Talley Matthews, Sheikia
THE COLLEGE EXPERIENCES OF INTERNATIONAL BLACK WOMEN IN THE UNITED STATES: A CARIBBEAN PERSPECTIVE
1 online resource (129 pages) : PDF
University of North Carolina at Charlotte
ABSTRACT. Institutions of higher education in the United States enroll the largest number of international students in the world each year (Bain & Cummings, 2005). In 2014-2015, the United States hosted 974,926 international students from around the globe (Open Doors, 2016). The number of students attending college in the United States from Latin America and the Caribbean increased by 19 percent from 2013-2014, making it the fastest growing region for sending international students (Open Doors, 2015). This phenomenological research study explored the perceptions and lived experiences of Afro-Caribbean international female graduate students attending Predominately White Institutions (PWIs) in the southeastern U.S. The experiences of Afro-Caribbean international female students have often been homogenized in the literature as generalizable among international students or African American students. The study was guided by three research questions. The data was collected from, in-depth interviews with eight Afro-Caribbean international female graduate students attending PWIs throughout the southeastern U.S. The findings indicate that Afro-Caribbean international female graduate students navigate multiple academic and campus-based challenges associated with race, gender and international status while attending PWIs in southeastern U.S. Keywords: Afro-Caribbean, international students, phenomenology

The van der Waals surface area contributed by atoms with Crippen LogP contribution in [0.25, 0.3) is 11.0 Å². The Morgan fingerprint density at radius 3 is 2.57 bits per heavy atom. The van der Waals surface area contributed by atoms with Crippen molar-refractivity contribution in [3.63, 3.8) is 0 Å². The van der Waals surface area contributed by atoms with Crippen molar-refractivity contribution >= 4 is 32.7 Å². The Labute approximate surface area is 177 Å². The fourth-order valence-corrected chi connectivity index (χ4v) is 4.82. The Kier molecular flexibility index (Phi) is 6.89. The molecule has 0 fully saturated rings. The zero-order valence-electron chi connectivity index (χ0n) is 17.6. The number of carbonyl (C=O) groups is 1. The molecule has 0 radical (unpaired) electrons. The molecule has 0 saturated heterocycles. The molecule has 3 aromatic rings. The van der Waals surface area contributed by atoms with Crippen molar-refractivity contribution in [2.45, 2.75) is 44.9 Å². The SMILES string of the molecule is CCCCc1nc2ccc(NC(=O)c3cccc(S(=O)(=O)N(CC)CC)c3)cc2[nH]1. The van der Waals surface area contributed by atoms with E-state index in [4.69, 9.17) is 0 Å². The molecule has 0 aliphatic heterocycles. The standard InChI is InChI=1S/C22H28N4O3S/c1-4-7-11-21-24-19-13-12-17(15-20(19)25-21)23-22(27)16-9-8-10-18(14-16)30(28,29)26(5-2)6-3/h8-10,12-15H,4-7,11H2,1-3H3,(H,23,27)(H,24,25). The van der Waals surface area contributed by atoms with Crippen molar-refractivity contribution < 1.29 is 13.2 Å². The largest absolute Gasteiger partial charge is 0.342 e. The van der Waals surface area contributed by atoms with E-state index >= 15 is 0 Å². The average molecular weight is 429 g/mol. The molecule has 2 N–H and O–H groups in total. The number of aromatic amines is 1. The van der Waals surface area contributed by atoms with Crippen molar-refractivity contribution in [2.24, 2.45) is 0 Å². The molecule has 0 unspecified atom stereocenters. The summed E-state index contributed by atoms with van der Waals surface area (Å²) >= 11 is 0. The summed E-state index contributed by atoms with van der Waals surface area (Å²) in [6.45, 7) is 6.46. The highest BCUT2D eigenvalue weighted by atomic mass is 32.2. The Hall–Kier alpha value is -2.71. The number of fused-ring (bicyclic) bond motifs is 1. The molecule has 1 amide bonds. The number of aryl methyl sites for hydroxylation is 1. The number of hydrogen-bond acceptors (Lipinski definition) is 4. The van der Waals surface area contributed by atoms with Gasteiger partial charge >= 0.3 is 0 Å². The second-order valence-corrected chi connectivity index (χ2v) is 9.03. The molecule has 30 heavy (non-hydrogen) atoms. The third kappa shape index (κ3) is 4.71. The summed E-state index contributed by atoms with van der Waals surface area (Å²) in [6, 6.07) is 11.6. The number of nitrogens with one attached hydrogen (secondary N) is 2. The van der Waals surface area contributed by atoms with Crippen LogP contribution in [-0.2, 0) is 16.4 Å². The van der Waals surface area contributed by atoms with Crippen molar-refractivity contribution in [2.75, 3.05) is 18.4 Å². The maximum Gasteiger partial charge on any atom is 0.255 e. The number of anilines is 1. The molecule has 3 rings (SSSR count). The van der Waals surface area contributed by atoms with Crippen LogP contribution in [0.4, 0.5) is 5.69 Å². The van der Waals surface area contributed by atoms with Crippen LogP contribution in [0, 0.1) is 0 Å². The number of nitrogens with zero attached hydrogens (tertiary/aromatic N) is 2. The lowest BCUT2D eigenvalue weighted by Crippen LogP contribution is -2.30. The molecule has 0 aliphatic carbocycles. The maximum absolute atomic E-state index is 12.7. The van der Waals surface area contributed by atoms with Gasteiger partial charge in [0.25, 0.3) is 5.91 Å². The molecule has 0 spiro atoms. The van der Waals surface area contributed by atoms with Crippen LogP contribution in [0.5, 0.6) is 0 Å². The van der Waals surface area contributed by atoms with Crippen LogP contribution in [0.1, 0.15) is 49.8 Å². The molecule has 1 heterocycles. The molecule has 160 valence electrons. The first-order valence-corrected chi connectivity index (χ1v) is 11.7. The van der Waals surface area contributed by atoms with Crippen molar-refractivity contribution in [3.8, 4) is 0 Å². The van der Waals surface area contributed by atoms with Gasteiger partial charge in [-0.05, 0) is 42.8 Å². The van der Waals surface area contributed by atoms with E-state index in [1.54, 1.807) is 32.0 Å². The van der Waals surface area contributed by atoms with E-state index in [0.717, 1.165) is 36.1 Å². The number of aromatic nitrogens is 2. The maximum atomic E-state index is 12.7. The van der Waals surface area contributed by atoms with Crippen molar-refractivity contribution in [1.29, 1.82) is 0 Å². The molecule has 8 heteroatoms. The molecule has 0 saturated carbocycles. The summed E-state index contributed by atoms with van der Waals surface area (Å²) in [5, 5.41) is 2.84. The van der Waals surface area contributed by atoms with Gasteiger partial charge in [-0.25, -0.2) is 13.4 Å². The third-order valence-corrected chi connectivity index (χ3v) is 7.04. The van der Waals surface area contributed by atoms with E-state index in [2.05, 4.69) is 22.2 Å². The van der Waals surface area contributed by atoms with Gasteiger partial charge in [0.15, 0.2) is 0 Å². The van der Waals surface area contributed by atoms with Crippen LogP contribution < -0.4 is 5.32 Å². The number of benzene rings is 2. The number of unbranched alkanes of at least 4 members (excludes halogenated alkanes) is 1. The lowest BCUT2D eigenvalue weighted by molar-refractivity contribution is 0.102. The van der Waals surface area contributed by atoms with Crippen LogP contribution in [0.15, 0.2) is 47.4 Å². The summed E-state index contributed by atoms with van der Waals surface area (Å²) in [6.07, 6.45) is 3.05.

CARIBBEAN GRADUATE STUDENTSINTERNATIONAL BLACK WOMENINTERNATIONAL BLACK WOMEN STUDYING AT PWISINTERNATIONAL WOMEN
Curriculum & Instruction
Wiggan, GregMerriweather, LisaStarker-Glass, Tehia
Thesis (Ph.D.)--University of North Carolina at Charlotte, 2017.
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